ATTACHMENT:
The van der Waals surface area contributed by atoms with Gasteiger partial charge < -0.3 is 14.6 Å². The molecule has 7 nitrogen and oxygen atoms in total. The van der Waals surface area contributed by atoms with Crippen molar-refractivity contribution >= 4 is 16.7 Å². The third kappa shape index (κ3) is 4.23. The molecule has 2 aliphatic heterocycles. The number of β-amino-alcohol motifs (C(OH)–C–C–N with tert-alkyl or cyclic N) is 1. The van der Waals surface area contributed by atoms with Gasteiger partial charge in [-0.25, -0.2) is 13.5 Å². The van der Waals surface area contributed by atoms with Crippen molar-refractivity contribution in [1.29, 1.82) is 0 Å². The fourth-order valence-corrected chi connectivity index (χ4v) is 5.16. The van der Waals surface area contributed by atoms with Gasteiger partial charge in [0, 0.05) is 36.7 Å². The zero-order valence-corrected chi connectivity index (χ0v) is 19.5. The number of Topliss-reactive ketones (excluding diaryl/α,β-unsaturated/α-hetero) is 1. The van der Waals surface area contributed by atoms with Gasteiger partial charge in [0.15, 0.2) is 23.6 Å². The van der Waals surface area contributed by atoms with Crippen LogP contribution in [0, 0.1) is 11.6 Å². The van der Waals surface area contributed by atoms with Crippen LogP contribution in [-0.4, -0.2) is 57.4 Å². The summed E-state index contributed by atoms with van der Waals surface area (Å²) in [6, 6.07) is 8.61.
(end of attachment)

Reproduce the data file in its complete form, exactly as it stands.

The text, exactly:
The van der Waals surface area contributed by atoms with Gasteiger partial charge < -0.3 is 14.6 Å². The molecule has 7 nitrogen and oxygen atoms in total. The van der Waals surface area contributed by atoms with Crippen molar-refractivity contribution >= 4 is 16.7 Å². The third kappa shape index (κ3) is 4.23. The molecule has 2 aliphatic heterocycles. The number of β-amino-alcohol motifs (C(OH)–C–C–N with tert-alkyl or cyclic N) is 1. The van der Waals surface area contributed by atoms with Gasteiger partial charge in [-0.25, -0.2) is 13.5 Å². The van der Waals surface area contributed by atoms with Crippen molar-refractivity contribution in [1.29, 1.82) is 0 Å². The fourth-order valence-corrected chi connectivity index (χ4v) is 5.16. The van der Waals surface area contributed by atoms with Gasteiger partial charge in [0, 0.05) is 36.7 Å². The zero-order valence-corrected chi connectivity index (χ0v) is 19.5. The number of Topliss-reactive ketones (excluding diaryl/α,β-unsaturated/α-hetero) is 1. The van der Waals surface area contributed by atoms with Gasteiger partial charge in [0.15, 0.2) is 23.6 Å². The van der Waals surface area contributed by atoms with Crippen LogP contribution in [0, 0.1) is 11.6 Å². The van der Waals surface area contributed by atoms with Crippen LogP contribution in [-0.4, -0.2) is 57.4 Å². The summed E-state index contributed by atoms with van der Waals surface area (Å²) in [6, 6.07) is 8.61.